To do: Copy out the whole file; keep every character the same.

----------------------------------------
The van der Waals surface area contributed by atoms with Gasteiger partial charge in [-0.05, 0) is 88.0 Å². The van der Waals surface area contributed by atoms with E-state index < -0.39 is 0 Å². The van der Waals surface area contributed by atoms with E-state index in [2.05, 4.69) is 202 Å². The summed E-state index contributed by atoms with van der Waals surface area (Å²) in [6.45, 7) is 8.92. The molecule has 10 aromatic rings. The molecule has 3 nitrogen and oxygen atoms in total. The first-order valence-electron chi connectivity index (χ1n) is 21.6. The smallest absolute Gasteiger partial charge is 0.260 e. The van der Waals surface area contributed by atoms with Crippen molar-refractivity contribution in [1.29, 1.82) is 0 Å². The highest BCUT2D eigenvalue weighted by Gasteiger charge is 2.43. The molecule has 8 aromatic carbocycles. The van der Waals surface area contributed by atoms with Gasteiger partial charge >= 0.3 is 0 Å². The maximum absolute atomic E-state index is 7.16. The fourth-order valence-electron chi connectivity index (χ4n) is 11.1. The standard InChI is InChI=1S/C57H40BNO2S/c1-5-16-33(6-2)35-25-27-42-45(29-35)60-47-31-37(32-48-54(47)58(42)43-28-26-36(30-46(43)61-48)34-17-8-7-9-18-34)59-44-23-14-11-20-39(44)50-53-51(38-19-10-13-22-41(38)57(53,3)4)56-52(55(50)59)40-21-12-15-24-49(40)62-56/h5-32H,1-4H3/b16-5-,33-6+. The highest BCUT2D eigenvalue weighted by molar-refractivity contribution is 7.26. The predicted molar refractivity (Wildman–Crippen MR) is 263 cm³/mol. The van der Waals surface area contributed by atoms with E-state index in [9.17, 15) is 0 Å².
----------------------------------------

The van der Waals surface area contributed by atoms with Gasteiger partial charge in [-0.05, 0) is 88.0 Å². The van der Waals surface area contributed by atoms with E-state index < -0.39 is 0 Å². The van der Waals surface area contributed by atoms with E-state index in [2.05, 4.69) is 202 Å². The summed E-state index contributed by atoms with van der Waals surface area (Å²) in [6.45, 7) is 8.92. The molecule has 10 aromatic rings. The molecule has 3 nitrogen and oxygen atoms in total. The first-order valence-electron chi connectivity index (χ1n) is 21.6. The smallest absolute Gasteiger partial charge is 0.260 e. The van der Waals surface area contributed by atoms with Crippen molar-refractivity contribution in [1.29, 1.82) is 0 Å². The highest BCUT2D eigenvalue weighted by Gasteiger charge is 2.43. The molecule has 8 aromatic carbocycles. The van der Waals surface area contributed by atoms with Gasteiger partial charge >= 0.3 is 0 Å². The maximum absolute atomic E-state index is 7.16. The fourth-order valence-electron chi connectivity index (χ4n) is 11.1. The standard InChI is InChI=1S/C57H40BNO2S/c1-5-16-33(6-2)35-25-27-42-45(29-35)60-47-31-37(32-48-54(47)58(42)43-28-26-36(30-46(43)61-48)34-17-8-7-9-18-34)59-44-23-14-11-20-39(44)50-53-51(38-19-10-13-22-41(38)57(53,3)4)56-52(55(50)59)40-21-12-15-24-49(40)62-56/h5-32H,1-4H3/b16-5-,33-6+. The highest BCUT2D eigenvalue weighted by molar-refractivity contribution is 7.26. The predicted molar refractivity (Wildman–Crippen MR) is 263 cm³/mol. The van der Waals surface area contributed by atoms with E-state index in [9.17, 15) is 0 Å².